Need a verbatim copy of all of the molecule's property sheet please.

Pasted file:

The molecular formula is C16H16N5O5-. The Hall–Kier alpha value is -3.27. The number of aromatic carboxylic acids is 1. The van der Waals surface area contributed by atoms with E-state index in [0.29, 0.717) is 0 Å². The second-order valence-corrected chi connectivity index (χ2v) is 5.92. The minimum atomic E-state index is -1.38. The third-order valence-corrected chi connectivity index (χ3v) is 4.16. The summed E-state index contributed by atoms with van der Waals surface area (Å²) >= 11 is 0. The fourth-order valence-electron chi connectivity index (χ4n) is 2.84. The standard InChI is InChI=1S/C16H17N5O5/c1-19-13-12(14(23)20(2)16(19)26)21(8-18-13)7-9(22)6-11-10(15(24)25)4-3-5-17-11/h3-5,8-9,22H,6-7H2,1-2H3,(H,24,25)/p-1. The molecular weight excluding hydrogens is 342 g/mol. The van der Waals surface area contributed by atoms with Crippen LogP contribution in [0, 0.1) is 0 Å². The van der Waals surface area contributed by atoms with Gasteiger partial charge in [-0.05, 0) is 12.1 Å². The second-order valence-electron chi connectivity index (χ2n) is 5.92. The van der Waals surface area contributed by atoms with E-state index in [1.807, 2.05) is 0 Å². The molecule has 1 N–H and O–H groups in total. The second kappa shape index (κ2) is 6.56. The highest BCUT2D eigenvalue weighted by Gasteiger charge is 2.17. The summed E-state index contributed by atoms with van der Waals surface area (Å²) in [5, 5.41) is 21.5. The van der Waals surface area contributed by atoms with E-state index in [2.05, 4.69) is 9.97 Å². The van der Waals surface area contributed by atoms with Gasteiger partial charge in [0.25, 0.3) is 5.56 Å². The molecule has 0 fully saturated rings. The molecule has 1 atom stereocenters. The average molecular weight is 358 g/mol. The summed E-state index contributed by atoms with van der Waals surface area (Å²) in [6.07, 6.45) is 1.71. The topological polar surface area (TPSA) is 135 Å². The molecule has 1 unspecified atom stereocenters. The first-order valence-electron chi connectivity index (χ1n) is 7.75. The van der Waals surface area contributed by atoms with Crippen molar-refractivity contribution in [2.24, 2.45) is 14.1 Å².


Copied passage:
The molecular formula is C16H16N5O5-. The Hall–Kier alpha value is -3.27. The number of aromatic carboxylic acids is 1. The van der Waals surface area contributed by atoms with E-state index in [0.29, 0.717) is 0 Å². The second-order valence-corrected chi connectivity index (χ2v) is 5.92. The minimum atomic E-state index is -1.38. The third-order valence-corrected chi connectivity index (χ3v) is 4.16. The summed E-state index contributed by atoms with van der Waals surface area (Å²) >= 11 is 0. The fourth-order valence-electron chi connectivity index (χ4n) is 2.84. The standard InChI is InChI=1S/C16H17N5O5/c1-19-13-12(14(23)20(2)16(19)26)21(8-18-13)7-9(22)6-11-10(15(24)25)4-3-5-17-11/h3-5,8-9,22H,6-7H2,1-2H3,(H,24,25)/p-1. The molecular weight excluding hydrogens is 342 g/mol. The van der Waals surface area contributed by atoms with Crippen LogP contribution in [0, 0.1) is 0 Å². The van der Waals surface area contributed by atoms with Gasteiger partial charge in [-0.05, 0) is 12.1 Å². The second-order valence-electron chi connectivity index (χ2n) is 5.92. The van der Waals surface area contributed by atoms with E-state index in [1.807, 2.05) is 0 Å². The molecule has 1 N–H and O–H groups in total. The second kappa shape index (κ2) is 6.56. The highest BCUT2D eigenvalue weighted by Gasteiger charge is 2.17. The summed E-state index contributed by atoms with van der Waals surface area (Å²) in [5, 5.41) is 21.5. The van der Waals surface area contributed by atoms with E-state index in [2.05, 4.69) is 9.97 Å². The van der Waals surface area contributed by atoms with Gasteiger partial charge in [0.25, 0.3) is 5.56 Å². The molecule has 0 fully saturated rings. The molecule has 1 atom stereocenters. The average molecular weight is 358 g/mol. The summed E-state index contributed by atoms with van der Waals surface area (Å²) in [6.07, 6.45) is 1.71. The topological polar surface area (TPSA) is 135 Å². The molecule has 1 unspecified atom stereocenters. The first-order valence-electron chi connectivity index (χ1n) is 7.75. The van der Waals surface area contributed by atoms with Crippen molar-refractivity contribution in [2.24, 2.45) is 14.1 Å².